Apr 3, 2017
bugler

Walking Through Timeless Landscapes

As I hiked, an indigenous man asked me if I felt something in the landscape. It was a loaded question in that we were both aware his forebears would have walked through the valley for generations. As an interloper to the Northern Territory, mine had clearly not. Nevertheless, I knew enough of Luke to call him a friend and understood his curiosity was devoid of prejudice.

Our differing ethnicities was not our only point of difference relevant to the conversation. As a Christian, Luke holds a strong belief the landscape was created by a higher being. The elegant walls of Palm Valley in the Finke Gorge National Park certainly rival any structures made by sentient beings and it is easy to see the magnificence of God’s creation in its red rock canyon.

Mpaara Hike at Palm Valley, Finke Gorge National Park

My distinct lack of faith provided me with a different perspective. I could also see the magnificence of the landscape, but could not see the handprint of the many gods believed to exist. Instead, in my mind I could see the epic scale of erosion that had taken place over many thousands of years. The work of water and wind was evident throughout the National Park. As we walked the path, I was acutely aware of the tiny fragment of geological time I was spending in the gorge. The walls had stood thousands of years before me, and would continue to stand long after I am forgotten.

We were taking a group of indigenous students on a hike. Their excitement about going camping was palpable as they hurriedly investigated anything and everything they could find. One of the beauties of hiking is that it stills the mind. The regular cadence of steps smoothes the peaks and troughs of emotion and even teenagers find a level of calm and introspection. Conversations become slightly deeper and more thoughtful. Barriers and facades are deconstructed.

Hiking through Palm Valley, Finke Gorge National Park

Two of the young men we drove from Alice Springs to Palm Valley had family that still lived in small communities near to Finke Gorge National Park. It was gratifying to watch them walking beside the oldest river in the world and see them as the latest in a very long line of family with a connection to this land. I hope they felt this too.

Rangers had spoken to us about the Red Cabbage Palms growing through the valley. A remnant of an earlier time, the nearest relatives to this species are over 850km away where rains fall more regularly than the arid Red Centre. I pointed this out to the fellas, but was met with a level of apathy anyone who is accustomed to teenage males will be familiar with. I, nevertheless, remained impressed by this stroke of natural fortune.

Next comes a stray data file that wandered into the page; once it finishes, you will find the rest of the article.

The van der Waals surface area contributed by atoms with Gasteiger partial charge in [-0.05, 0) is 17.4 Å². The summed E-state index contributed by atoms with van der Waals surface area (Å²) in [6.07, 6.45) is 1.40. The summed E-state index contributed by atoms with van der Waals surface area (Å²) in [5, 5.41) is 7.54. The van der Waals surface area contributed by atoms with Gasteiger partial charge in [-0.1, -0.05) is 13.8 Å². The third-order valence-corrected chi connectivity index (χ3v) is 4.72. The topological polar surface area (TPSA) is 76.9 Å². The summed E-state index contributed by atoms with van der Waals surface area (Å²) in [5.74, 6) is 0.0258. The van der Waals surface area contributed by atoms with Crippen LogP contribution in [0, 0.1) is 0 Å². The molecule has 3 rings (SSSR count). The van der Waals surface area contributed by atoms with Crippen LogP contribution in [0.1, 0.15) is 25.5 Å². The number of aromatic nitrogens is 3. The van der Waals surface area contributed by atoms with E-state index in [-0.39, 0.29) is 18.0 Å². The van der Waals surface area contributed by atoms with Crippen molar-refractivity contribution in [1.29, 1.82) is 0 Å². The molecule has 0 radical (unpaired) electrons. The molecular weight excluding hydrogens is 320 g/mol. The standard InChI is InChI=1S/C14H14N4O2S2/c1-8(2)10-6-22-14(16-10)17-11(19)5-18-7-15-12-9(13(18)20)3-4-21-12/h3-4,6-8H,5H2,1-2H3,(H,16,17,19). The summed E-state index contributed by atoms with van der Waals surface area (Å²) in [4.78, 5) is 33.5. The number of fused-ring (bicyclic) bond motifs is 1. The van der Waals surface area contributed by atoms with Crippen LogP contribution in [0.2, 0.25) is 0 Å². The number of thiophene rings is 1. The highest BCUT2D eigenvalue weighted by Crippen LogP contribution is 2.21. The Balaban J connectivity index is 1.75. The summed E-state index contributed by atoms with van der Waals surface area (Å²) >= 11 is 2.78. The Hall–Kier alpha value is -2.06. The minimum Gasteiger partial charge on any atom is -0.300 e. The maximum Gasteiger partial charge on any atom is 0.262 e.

Overlooking the Finke River as it flows through Palm Valley

Our ambulatory efforts were rewarded when we reached the top of the escarpment overlooking the Finke River. The ranges on the opposite side were rich with the intrigue of caves, colour, flora, and the evidence of historic waterfalls. I tried my best to explain how the river flowed through underground aquifers and only peered above the surface occasionally on its long journey. Eyes glazed at my descriptions of the density of underground soils with the water taking the path of least resistance. My knowledge of hydrogeology is significantly limited, but I was still amazed at the ability of water to flow into this waterhole on display far below us.

I was perhaps more responsive when the educational experience flowed in the other direction. One of the guys pointed toward some dark clouds threatening beyond a ridge and said “kapi pulka” – big water in his native Luritja. Finke Gorge National Park straddles country shared by Luritja and Arrernte people. Other indigenous groups also hail from nearby. A discussion ensued about water – “kapi” for Luritja and Pitjantjatjara but “kwatye” for the Arrernte more common near Mparntwe/Alice Springs. Sources of “merne” (food) were pointed out, both floral and faunal.

We spoke about school, family, football, people, home, music. People told stories, asked questions. We compared native spinifex and invasive buffel grass. As the only non-indigenous person around, the metaphor was not lost on me. Some of the fellas walked faster, as though in a hurry to see if something better was up ahead. Others needed encouragement and goading as though right where they stood was good enough.

Standing atop the escarpment of Palm Valley, Finke Gorge National Park

There are a few places I have been in the world where despite seeing countless pictures, I was still enthralled and amazed when I finally laid eyes on them. Uluru is definitely one. I have been three times in my lucky life and each time I have been enraptured. There is just something about being there.

I felt lucky again on that day in Finke Gorge National Park. Not many people from Burramine South get the chance to walk through Palm Valley. Fewer still get to share the experience with people who have a deep and historic connection to the land. It was a beautiful and poignant question from Luke. Did I feel something in the landscape as we hiked through it? Yes. It made my soul feel good and my spirit soar.

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